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day tomorrow, at least mild day tomorrow. storm team4 radar, we've seen a few showers during the afternoon. as we mentioned yesterday, most of us have remained on the dry side. i really do not expect to see much more in the way of activity this evening. tonight's headlines, tracking those showers. cooler temperatures moving in over the next couple days especially over the weekend and watching that possible weekend snow. this would be saturday night into sunday. i have much more on this, the latest details coming up in my full forecast. donald trump is taking a day off from the campaign trail, but what he said about a contested convention still sparking pushback from his own party. trump was on the phone with cnn wednesday and warned there could be riots if republicans deny him the nomination. >> if we're 20 votes short or if we're, you know, 100 short and we're at 1100 and somebody is at 500 or 400, i don't think you can say that we don't get it automatically. i think you'd have riots. i think you'd have
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i wouldn't lead it, but i think bad things would happen. >> nobody should say such things in my opinion because to even address or hint to violence is unacceptable. >> house speaker paul ryan says even if this dispute goes to multiple ballots at the convention, he won't allow himself to be drafted as a candidate. a lot of states have to weigh in before those conventions in july. voters in arizona and utah will have their say on tuesday. and the democrats will also caucus in idaho. for republicans, arizona is winner take all with 58 delegates at stake. for the democrats, there are 85 delegates in play. take a look at this new merrill poll from arizona. it shows donald trump with a 12-point lead over ted cruz but nearly 1 out of 3 likely republican voters still undecided. on the democratic side, that same poll suggests hillary clinton has a big lead over bernie sanders with 26% of likely voters undecided. any minute now a new baby bald eagle could hatch from its nest at the
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we've been watching this live camera for signs of the new eaglet. there are two eggs in the nest. one of them began cracking last night, although you can't see it in this live picture. it's expected to match todhatch tomorrow. the other egg could hatch on monday. it's been about 50 years since bald eagles have had an active nest in the district. if you want to watch the eagle camera, head to our nbc washington app during the break. what do we want? >> clean water. >> when do we want it? >> now. >> residents from flint, michigan, head to capitol hill to demand clean water and some answers from their government in a fiery hearing. a local mother arrested, accused of chaining her son to his bed. why the suspect's daughter is coming to her defense. news4 is working for you after this muddy mess at a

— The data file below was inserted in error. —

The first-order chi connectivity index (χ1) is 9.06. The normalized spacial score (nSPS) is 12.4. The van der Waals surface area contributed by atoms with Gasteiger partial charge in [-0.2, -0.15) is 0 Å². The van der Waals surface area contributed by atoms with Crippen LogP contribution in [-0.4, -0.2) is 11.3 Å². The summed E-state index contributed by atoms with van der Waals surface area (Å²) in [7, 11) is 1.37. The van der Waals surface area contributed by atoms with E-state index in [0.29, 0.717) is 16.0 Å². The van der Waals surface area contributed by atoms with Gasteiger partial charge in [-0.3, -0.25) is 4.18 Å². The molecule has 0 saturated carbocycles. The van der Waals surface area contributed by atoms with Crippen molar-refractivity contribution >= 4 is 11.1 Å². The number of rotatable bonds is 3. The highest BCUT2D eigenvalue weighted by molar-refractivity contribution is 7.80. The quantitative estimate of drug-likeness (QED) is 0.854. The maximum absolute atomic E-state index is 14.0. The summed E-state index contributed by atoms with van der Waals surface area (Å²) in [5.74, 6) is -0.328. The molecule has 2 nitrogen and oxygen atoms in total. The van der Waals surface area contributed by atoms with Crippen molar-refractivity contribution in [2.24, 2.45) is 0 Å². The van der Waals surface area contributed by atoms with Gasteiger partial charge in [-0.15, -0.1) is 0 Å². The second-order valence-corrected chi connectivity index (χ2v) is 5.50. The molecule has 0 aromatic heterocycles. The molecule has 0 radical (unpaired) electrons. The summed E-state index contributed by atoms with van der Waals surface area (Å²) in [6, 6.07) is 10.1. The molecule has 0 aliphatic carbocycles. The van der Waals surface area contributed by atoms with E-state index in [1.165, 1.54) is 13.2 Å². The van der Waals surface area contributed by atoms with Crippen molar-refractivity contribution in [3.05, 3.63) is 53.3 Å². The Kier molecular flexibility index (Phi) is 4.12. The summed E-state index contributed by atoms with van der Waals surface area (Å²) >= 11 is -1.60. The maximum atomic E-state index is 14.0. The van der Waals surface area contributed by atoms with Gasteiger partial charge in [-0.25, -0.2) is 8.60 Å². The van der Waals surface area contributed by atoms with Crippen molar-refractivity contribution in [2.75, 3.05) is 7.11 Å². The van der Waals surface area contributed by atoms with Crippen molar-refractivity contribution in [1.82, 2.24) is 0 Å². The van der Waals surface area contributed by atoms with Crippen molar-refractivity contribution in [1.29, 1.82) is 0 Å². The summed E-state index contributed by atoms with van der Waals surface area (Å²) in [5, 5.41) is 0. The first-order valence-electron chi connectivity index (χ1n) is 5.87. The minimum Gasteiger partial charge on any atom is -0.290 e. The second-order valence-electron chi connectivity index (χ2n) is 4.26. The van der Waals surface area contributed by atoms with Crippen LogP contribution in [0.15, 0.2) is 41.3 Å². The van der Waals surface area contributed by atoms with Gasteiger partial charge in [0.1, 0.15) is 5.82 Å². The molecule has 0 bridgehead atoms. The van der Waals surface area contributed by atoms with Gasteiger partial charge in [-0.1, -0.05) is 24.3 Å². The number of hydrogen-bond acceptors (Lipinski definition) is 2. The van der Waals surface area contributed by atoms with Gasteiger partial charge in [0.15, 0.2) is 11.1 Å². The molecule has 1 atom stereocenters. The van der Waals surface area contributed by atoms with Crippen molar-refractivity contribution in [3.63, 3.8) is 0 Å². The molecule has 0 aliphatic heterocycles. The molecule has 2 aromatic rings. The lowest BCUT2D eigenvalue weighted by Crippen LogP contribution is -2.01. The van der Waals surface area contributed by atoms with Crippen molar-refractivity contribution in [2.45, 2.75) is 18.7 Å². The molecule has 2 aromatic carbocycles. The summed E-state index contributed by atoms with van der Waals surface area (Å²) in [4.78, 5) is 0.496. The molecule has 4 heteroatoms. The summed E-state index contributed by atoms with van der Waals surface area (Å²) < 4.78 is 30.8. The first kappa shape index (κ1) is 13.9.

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the long tradition of sending new supreme court nominees to capitol hill to get to know lawmakers there continued today but this is no ordinary year. the nominee judge merrick garland met only with democratic senators. republican leaders are standing fast in their refusal to begin the confirmation process before a new president is elected. a few republican senators, most of whom are up for
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willing to meet with garland even if they refuse to consider his nomination before the election. they came by the bus load. people who live in flint, michigan, followed their governor to capitol hill to demand clean water. they also want to know why it took so long for anyone to tell them it was poisoned with lead. as nbc's brian mooar reports, members of congress, they've got a lot of questions of their own. >> reporter: on capitol hill residents of flint, michigan, pleaded for help to end their water crisis. >> what do we want? >> clean water. >> when do we want it? >> now. >> reporter: lawmakers demanded accountability with fingers pointing across partisan lines. >> you need to take some responsibility because you screwed up and you messed up 100,000 people's lives. >> reporter: republicans excoriated the obama administration's epa chief, begin that mccarthy, as democrats lambasted michigan's republican governor, rick snyder. >> you cannot be trusted, and i